- The more confident you are, the better you’ll do at this, so it will be justified. Remember when I told you that if teachers treat children like idiots they shouldn’t be surprised when that’s what they grow up to be?
- Yeah.
- I believe that cuts both ways.
- I see what you’re saying, but that can’t be all it takes.
- Of course not. It’s not enough to put in effort or to receive help from others to succeed, but you’ll be getting all the help you’ll need for this here and now, and you’re likelier to put in effort if you believe you’re good enough for it to lead to something, am I wrong?
- Is that what you meant when you told me that I shouldn’t be afraid of anything?

Ivan had furrowed his brow trying to remember something.

- Did I ever tell you that, Klein? I know you’re not lying but I can’t imagine myself having said that for some reason.
- Maybe not exactly in those words.
- You’re probably right. It’s the damnedest thing, I can remember tons of song lyrics, quotes and stories but I can’t remember what I told you that time. Sometimes I feel like I spend so much time confusing others that I end up confusing even myself.
- I’m sure it’ll come back to you.
- I’ve got it on the tip of my tongue but I just can’t place it.
- Did you say that fear was always my enemy?
- Yes! That’s it.
- How is that different from telling me I shouldn’t ever be afraid of anything, though?
- Everyone’s afraid of something, Klein. That’s what makes myths and the fear they cause such powerful weapons in the first place. No one is completely immune to them, no matter how much they may say they are.
- Aren’t there real things to be legitimately afraid of, though?
- The world is filled with them.
- So what’s wrong with being afraid?
- Being afraid is nothing to be ashamed of.
- Then I’m afraid you’ve lost me.
- Let me put it this way: have you seen both horror movies and kung fu movies?
- I don’t like violence a lot so I haven’t seen many of either, but I’ve seen a few, yeah.
- Have you noticed the difference between the reactions that people have in both?
- Kind of. How do you mean?
- When you’re watching a horror movie, you know you’re watching a horror movie, and that makes every protagonist a potential victim in your mind from the very beginning. Somehow I get the impression that they know this too. When they see the monster or the killer, their reaction is to scream in terror, freeze like deer in headlights or run away clumsily, and they’re brutally slaughtered.
- Instant box office success.
- Personally I don’t think the protagonists deserve to die, but then that’s exactly what makes their loss such a damn shame to my eyes.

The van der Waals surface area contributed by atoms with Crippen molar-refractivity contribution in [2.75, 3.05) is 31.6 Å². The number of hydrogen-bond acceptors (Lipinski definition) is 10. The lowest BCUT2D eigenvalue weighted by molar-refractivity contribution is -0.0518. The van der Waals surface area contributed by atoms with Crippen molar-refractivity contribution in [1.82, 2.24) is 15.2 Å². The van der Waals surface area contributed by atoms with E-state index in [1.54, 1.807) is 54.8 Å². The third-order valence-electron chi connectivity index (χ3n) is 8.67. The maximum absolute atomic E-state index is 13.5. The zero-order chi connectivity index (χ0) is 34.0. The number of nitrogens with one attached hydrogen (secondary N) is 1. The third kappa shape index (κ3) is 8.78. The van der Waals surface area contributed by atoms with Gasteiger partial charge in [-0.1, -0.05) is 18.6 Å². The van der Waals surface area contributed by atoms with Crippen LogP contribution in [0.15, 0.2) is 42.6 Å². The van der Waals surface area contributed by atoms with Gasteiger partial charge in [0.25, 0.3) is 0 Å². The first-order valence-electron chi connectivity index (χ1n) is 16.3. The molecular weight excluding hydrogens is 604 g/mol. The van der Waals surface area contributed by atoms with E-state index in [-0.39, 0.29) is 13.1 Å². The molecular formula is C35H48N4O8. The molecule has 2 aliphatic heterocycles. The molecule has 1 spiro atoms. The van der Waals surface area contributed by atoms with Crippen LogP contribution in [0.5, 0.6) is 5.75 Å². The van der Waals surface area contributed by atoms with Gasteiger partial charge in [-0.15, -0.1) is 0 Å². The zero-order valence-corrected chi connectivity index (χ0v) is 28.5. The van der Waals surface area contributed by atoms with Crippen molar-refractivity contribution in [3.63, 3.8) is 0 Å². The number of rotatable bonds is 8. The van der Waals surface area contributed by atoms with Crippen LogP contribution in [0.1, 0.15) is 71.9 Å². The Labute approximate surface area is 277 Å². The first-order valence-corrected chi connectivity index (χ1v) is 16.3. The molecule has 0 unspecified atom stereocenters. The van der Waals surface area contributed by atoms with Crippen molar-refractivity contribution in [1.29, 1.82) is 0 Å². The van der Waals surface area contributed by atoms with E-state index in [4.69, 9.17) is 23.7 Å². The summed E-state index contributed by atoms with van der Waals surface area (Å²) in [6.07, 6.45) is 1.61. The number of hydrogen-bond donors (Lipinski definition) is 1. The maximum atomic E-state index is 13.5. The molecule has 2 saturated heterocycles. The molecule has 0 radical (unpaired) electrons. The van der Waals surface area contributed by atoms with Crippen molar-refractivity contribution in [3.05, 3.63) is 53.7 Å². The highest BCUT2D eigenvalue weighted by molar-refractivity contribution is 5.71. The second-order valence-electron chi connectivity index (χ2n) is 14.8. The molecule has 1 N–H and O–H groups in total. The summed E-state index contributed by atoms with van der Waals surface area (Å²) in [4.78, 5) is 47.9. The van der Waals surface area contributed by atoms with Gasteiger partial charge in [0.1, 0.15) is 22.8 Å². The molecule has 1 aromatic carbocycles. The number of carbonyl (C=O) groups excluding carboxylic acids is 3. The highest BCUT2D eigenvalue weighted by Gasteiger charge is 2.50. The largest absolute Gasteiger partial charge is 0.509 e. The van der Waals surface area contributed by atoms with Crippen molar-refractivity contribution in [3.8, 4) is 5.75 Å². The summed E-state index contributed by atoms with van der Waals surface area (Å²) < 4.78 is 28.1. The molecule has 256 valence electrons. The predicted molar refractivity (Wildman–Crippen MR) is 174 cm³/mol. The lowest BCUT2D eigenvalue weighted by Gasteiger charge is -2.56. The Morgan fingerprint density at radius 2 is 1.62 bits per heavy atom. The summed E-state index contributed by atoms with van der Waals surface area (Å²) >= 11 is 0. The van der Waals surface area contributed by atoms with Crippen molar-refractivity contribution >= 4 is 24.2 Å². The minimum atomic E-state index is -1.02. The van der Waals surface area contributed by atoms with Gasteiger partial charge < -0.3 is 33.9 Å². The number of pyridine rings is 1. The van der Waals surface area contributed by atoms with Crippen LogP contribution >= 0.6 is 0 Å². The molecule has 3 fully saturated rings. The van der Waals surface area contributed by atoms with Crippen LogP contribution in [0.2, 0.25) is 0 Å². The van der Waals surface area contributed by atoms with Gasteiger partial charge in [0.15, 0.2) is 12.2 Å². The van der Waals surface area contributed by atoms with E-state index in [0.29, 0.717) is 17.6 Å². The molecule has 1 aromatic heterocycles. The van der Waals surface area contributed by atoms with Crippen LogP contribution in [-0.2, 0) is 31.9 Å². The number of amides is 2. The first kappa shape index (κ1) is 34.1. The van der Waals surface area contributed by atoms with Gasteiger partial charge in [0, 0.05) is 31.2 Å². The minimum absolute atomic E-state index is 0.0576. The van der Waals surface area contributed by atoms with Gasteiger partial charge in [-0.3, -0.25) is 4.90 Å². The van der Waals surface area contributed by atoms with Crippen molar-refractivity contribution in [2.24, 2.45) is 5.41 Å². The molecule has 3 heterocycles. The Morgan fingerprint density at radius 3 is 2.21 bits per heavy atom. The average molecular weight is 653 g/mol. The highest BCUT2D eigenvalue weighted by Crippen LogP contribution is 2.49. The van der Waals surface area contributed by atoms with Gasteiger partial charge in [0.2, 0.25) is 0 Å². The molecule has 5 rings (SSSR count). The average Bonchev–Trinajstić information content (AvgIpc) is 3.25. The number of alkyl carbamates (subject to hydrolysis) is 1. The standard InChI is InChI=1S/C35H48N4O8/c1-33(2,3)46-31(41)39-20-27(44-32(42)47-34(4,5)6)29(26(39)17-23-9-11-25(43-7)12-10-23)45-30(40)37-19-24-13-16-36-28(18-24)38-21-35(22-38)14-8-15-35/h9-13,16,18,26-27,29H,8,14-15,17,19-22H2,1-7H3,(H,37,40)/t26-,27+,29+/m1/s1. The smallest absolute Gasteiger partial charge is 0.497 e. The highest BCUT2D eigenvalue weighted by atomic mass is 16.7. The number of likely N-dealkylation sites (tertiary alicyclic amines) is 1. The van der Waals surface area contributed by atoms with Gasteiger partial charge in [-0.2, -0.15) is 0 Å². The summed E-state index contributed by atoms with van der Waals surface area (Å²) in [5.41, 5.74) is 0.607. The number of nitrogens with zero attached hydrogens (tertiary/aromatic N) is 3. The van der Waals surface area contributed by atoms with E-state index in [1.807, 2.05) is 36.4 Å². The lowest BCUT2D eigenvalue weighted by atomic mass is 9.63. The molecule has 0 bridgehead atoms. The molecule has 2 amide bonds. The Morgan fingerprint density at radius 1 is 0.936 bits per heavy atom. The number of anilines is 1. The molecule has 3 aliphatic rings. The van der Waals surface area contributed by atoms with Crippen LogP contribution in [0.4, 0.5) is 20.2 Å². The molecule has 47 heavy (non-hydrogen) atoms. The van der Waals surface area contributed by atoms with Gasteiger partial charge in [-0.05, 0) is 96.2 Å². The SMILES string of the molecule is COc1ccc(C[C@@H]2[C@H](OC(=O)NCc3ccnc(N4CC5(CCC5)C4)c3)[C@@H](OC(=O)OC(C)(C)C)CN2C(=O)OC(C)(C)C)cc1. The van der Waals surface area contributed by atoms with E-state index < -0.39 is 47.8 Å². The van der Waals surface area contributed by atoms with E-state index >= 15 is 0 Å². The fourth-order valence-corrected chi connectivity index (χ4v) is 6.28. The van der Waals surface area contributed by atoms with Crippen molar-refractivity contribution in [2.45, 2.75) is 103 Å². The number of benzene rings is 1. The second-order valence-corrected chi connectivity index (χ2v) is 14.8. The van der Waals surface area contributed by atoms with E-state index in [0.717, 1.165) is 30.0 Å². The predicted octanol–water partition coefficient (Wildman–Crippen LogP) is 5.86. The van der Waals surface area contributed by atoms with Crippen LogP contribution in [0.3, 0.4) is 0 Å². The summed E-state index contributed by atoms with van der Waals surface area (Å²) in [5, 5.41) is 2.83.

- I don’t think that’s a bad distinction to make, now that you mention it.
- In kung fu movies, when the monster or killer comes, the protagonist’s reaction is to fight back, shout a battle cry or find a way to run which works. Of course, protagonists die in kung fu movies too, but I still think they have more chances on their side and that their lives are better for it before they die.
- I think I see what you’re saying, yeah.
- I’ve always wanted to see someone in a horror movie refuse fear as authority and just kick those creepy masked killers in the nuts and poke their eyes out. After all, it’s just a mask with a regular person under it, isn’t it?
- So basically your advice to me is ‘be in a kung fu movie’?
- You’ll get to shoot fireballs from your hands and fly through the air!
- Metaphorically speaking.
- Yes.
- Just making sure.
- No problem.
- How do I stop being typecast as a horror movie actor and get noticed by kung fu movie directors?
- Part of that is the directors’ decisions, part of those is in the public’s eye, and part of that depends on how you market yourself. That part can be tricky, but it’s the only part you can affect directly, isn’t it?
- I guess.
- And hey, if you happen to see another part of it you can affect, you don’t need my permission for it, do you?
- You know, I guess I don’t.
- Maybe you should get an agent.
- Maybe, but I’d have to star in a lot of horror movies to be able to afford to pay one, wouldn’t I?
- I admit they’re unpleasant to star in, but you can still walk away from a movie yourself to star in another one later even after your character dies, right?
- As long as it doesn't turn out to have been a snuff film, yeah.
Amelia: Real Men Fight Hippospadparadscha on December 28th, 2006 06:24 am (UTC)
:) I remember commenting that the reason characters in horror movies act like such morons is because they don't realize they're IN a horror movie. Most of the time you don't figure on a weird noise in your own basement to be the Alien From Space who's going to eat you, so you wouldn't think twice about investigating it.

My friend Josh the Movie Guy had an interesting thing to say about horror movies. He didn't like The Grudge (which I never saw) precisely because there was no way to 'beat' the curse. He said that the fun of horror movies is knowing there's some way out of this mess, and yet not being able to achieve it. If the characters know there's nothing they can do, he argues, they become resigned. If they think there's a chance, they'll take it. (I prefer that they succeed, but then it wouldn't be a horror movie, I suppose.)

Of course, I always wish they'd have someone who thinks like me in one of those movies. Have you ever seen that miniseries The 10th Kingdom? The basic premise is that two New Yorkers fall into the world of Grimms' Fairy Tales. My favorite part in the entire thing is a point where our heroes and their guide, the Big Bad Wolf, reach a pair of doors with a frog presiding over it. The frog gives them a riddle: "One door leads the way you wish to go. The other leads to a horrible death. You may ask me one question, but I always lie." While the wolf and one of the heroes try to decide how to work out this puzzle, the other says, "Yeah, I have a question: WHAT IS THE POINT of a door with a horrible death behind it? What purpose does it even serve?" I always identified with his tirade. It seemed the most sensible question to ask.